Enough that, even if Carter felt he had managed to put together evidence proving that Rivera was not there, for him to be taken seriously (outside of Murdoch Manor) he still has to mention Rivera and the fact that so many accounts of Stonewall have her at the center of things – even if he might want to re-wtite history to the extent ofportraying her as a trans Silas Lynch (after all, that’s what Clendenin and Nagourney did, collectively, to the transsexual activists of mid-1970s Minneapolis.)

Unfortunately, Carter was also allowed to present himself as legit in a forum outside of Murdoch Manor, namely the Bay Area’s KQED.  Unfortunately, that brings bad news to the doorstep as well.  Joelle Ruby Ryan listened to the program and notes:

I just listened to him–it is so obvious that he is trying to downplay the trans presence at Stonewall and forward a homocentric form of academic gay imperialism–and now he is working on a documentary film about Stonewall–I can only imagine how much misinformation he will spread through that distorted media.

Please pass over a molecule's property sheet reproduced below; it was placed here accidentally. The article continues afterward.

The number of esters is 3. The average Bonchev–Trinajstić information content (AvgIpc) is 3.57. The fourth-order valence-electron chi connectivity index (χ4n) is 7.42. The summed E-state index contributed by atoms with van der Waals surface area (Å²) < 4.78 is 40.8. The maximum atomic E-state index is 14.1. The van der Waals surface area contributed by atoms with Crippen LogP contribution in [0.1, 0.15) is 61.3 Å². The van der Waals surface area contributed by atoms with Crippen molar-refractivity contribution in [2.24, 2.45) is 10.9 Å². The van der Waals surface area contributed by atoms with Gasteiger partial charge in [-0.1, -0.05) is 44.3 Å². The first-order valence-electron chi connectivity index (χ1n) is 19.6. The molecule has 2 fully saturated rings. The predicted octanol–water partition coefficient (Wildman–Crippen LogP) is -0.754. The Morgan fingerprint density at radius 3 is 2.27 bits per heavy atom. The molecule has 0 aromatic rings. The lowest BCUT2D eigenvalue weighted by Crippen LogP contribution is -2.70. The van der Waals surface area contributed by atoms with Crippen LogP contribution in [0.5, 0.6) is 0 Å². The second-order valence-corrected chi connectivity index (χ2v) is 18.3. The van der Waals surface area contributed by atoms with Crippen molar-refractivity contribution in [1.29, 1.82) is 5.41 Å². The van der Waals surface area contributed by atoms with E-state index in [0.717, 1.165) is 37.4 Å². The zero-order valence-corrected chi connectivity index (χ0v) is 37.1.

Oh I’m sure that the Log Cabin Republicans will somehow get all the credit – time travel, whatever….

Out For His Own

June 28, 2009

Why does the NY Times continue to let Adam Nagourney write about LGBT issues? 

After all – with him, two of those four letters might as well not be on his keyboard.

Together with Dudley Clendenin, he co-authored 1999’s Out For Good (okay, I guess he’d need ‘T’ for the title of that; my bad), perhaps the most anti-trans slanted history of the LGBT rights movement ever published.  Don’t want to take my word for that?  From Paisley Currah & Shannon Minter’s Transgender Equality: